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Information Literacy in Your Curriculum: A Guide for Instructors - MCC

This guide will help you integrate the general education outcome of Information Literacy into your curriculum. Find the definition of information literacy, helpful links and books, and activity examples and ideas for your discipline.

Framework for Information Literacy for Higher Education

Information on this page was borrowed from the Framework for Information Literacy for Higher Education.  

Filed by the ACRL Board on February 2, 2015. Adopted by the ACRL Board, January 11, 2016.

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This work is licensed under a Creative Commons Attribution-NonCommercial-ShareAlike 4.0 International License.

Implementing the Framework

Suggestions on How to Use the Framework for Information Literacy for Higher Education

 

For Faculty: How to Use the Framework

A vital benefit in using threshold concepts as one of the underpinnings for the Framework is the potential for collaboration among disciplinary faculty, librarians, teaching and learning center staff, and others. Creating a community of conversations about this enlarged understanding should engender more collaboration, more innovative course designs, and a more inclusive consideration of learning within and beyond the classroom. Threshold concepts originated as faculty pedagogical research within disciplines. Because information literacy is both a disciplinary and a transdisciplinary learning agenda, using a conceptual framework for information literacy program planning, librarian-faculty collaboration, and student co-curricular projects can offer great potential for curricular enrichment and transformation. As a faculty member, you can take the following approaches:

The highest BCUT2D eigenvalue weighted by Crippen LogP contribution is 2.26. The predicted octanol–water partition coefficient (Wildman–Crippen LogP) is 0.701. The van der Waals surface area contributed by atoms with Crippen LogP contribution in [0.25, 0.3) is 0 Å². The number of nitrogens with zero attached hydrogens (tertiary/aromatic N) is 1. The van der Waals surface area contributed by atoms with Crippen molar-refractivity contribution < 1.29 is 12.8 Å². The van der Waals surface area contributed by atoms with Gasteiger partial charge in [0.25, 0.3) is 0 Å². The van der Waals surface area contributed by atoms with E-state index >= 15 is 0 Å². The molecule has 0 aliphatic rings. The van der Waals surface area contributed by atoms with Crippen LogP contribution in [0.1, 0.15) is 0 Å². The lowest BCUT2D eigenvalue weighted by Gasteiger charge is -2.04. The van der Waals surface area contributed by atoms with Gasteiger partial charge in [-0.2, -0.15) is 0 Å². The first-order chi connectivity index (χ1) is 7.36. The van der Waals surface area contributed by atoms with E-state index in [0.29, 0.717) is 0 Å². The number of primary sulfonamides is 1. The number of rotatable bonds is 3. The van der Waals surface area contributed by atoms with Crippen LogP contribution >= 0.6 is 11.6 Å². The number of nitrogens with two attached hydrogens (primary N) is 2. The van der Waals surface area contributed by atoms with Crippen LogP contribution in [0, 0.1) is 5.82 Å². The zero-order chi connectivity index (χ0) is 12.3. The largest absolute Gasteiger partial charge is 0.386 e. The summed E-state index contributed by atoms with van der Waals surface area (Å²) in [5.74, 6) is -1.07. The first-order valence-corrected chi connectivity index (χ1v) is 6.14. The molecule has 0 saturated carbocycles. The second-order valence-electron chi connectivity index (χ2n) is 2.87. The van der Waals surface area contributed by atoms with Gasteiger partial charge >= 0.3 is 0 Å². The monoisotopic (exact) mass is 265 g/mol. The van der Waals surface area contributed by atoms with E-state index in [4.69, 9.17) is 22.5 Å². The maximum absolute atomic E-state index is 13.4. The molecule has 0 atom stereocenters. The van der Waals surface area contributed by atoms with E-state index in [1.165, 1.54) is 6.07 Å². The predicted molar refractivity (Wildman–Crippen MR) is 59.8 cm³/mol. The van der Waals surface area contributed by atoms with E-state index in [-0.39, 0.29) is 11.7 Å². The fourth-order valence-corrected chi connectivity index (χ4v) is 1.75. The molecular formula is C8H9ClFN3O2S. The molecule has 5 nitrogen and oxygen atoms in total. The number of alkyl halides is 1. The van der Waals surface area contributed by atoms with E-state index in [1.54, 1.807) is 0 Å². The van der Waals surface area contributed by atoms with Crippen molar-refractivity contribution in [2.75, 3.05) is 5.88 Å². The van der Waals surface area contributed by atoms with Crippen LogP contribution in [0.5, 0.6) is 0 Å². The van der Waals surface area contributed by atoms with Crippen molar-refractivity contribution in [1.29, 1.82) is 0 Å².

• Investigate threshold concepts in your discipline and gain an understanding of the approach used in the Framework as it applies to the discipline you know.

— What are the specialized information skills in your discipline that students should develop, such as using primary sources (history) or accessing and managing large data sets (science)?

  • Look for workshops at your campus teaching and learning center on the flipped classroom and consider how such practices could be incorporated into your courses.

— What information and research assignments can students do outside of class to arrive prepared to apply concepts and conduct collaborative projects?

  • Partner with your IT department and librarians to develop new kinds of multimedia assignments for courses.

— What kinds of workshops and other services should be available for students involved in multimedia design and production?

  • Help students view themselves as information producers, individually and collaboratively.

— In your program, how do students interact with, evaluate, produce, and share information in various formats and modes?

  • Consider the knowledge practices and dispositions in each information literacy frame for possible integration into your own courses and academic program.

— How might you and a librarian design learning experiences and assignments that will encourage students to assess their own attitudes, strengths/weaknesses, and knowledge gaps related to information?

For Administrators: How to Support the Framework

Through reading the Framework document and discussing it with your institutions’ librarians, you can begin to focus on the best mechanisms to implement the Framework in your institution. As an administrator, you can take the following approaches:

  • Host or encourage a series of campus conversations about how the institution can incorporate the Framework into student learning outcomes and supporting curriculum
  • Provide the resources to enhance faculty expertise and opportunities for understanding and incorporating the Framework into the curriculum
  • Encourage committees working on planning documents related to teaching and learning (at the department, program, and institutional levels) to include concepts from the Framework in their work
  • Provide resources to support a meaningful assessment of information literacy of students at various levels at your institution
  • Promote partnerships between faculty, librarians, instructional designers, and others to develop meaningful ways for students to become content creators, especially in their disciplines